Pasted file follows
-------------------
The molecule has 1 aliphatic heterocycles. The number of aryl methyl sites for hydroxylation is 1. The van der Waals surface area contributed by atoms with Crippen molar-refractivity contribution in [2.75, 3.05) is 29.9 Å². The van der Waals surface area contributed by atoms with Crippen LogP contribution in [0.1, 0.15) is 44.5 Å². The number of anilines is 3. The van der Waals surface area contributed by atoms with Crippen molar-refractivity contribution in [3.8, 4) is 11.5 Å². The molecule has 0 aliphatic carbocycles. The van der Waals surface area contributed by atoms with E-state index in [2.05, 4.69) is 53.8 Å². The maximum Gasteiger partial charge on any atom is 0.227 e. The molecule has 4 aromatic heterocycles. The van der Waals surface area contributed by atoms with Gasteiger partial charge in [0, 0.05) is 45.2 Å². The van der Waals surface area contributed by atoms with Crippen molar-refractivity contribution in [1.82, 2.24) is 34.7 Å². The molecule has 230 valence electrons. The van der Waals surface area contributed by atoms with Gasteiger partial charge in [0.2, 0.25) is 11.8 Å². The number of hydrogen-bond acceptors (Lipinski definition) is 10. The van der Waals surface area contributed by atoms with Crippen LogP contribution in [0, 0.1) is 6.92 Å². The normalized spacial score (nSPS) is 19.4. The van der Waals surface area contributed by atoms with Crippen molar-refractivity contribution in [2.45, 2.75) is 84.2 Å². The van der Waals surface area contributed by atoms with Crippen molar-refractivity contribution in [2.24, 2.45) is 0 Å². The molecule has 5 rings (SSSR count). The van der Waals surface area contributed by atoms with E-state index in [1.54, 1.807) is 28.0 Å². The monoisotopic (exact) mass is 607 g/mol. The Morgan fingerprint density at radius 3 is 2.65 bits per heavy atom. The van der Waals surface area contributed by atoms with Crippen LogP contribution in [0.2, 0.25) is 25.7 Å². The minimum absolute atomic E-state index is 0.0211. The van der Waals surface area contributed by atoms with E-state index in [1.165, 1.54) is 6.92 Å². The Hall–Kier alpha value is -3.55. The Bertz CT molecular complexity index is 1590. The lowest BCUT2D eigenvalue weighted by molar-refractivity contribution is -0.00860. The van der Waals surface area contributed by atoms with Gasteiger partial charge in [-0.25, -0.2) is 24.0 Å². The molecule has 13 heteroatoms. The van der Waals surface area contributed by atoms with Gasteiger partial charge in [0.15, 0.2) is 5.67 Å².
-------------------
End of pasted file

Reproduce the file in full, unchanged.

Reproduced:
The molecule has 1 aliphatic heterocycles. The number of aryl methyl sites for hydroxylation is 1. The van der Waals surface area contributed by atoms with Crippen molar-refractivity contribution in [2.75, 3.05) is 29.9 Å². The van der Waals surface area contributed by atoms with Crippen LogP contribution in [0.1, 0.15) is 44.5 Å². The number of anilines is 3. The van der Waals surface area contributed by atoms with Crippen molar-refractivity contribution in [3.8, 4) is 11.5 Å². The molecule has 0 aliphatic carbocycles. The van der Waals surface area contributed by atoms with E-state index in [2.05, 4.69) is 53.8 Å². The maximum Gasteiger partial charge on any atom is 0.227 e. The molecule has 4 aromatic heterocycles. The van der Waals surface area contributed by atoms with Gasteiger partial charge in [0, 0.05) is 45.2 Å². The van der Waals surface area contributed by atoms with Crippen molar-refractivity contribution in [1.82, 2.24) is 34.7 Å². The molecule has 230 valence electrons. The van der Waals surface area contributed by atoms with Gasteiger partial charge in [0.2, 0.25) is 11.8 Å². The number of hydrogen-bond acceptors (Lipinski definition) is 10. The van der Waals surface area contributed by atoms with Crippen LogP contribution in [0, 0.1) is 6.92 Å². The normalized spacial score (nSPS) is 19.4. The van der Waals surface area contributed by atoms with Crippen molar-refractivity contribution in [2.45, 2.75) is 84.2 Å². The van der Waals surface area contributed by atoms with Crippen molar-refractivity contribution in [2.24, 2.45) is 0 Å². The molecule has 5 rings (SSSR count). The van der Waals surface area contributed by atoms with E-state index in [1.54, 1.807) is 28.0 Å². The monoisotopic (exact) mass is 607 g/mol. The Morgan fingerprint density at radius 3 is 2.65 bits per heavy atom. The van der Waals surface area contributed by atoms with Crippen LogP contribution in [0.2, 0.25) is 25.7 Å². The minimum absolute atomic E-state index is 0.0211. The van der Waals surface area contributed by atoms with E-state index in [1.165, 1.54) is 6.92 Å². The Hall–Kier alpha value is -3.55. The Bertz CT molecular complexity index is 1590. The lowest BCUT2D eigenvalue weighted by molar-refractivity contribution is -0.00860. The van der Waals surface area contributed by atoms with Gasteiger partial charge in [-0.25, -0.2) is 24.0 Å². The molecule has 13 heteroatoms. The van der Waals surface area contributed by atoms with Gasteiger partial charge in [0.15, 0.2) is 5.67 Å².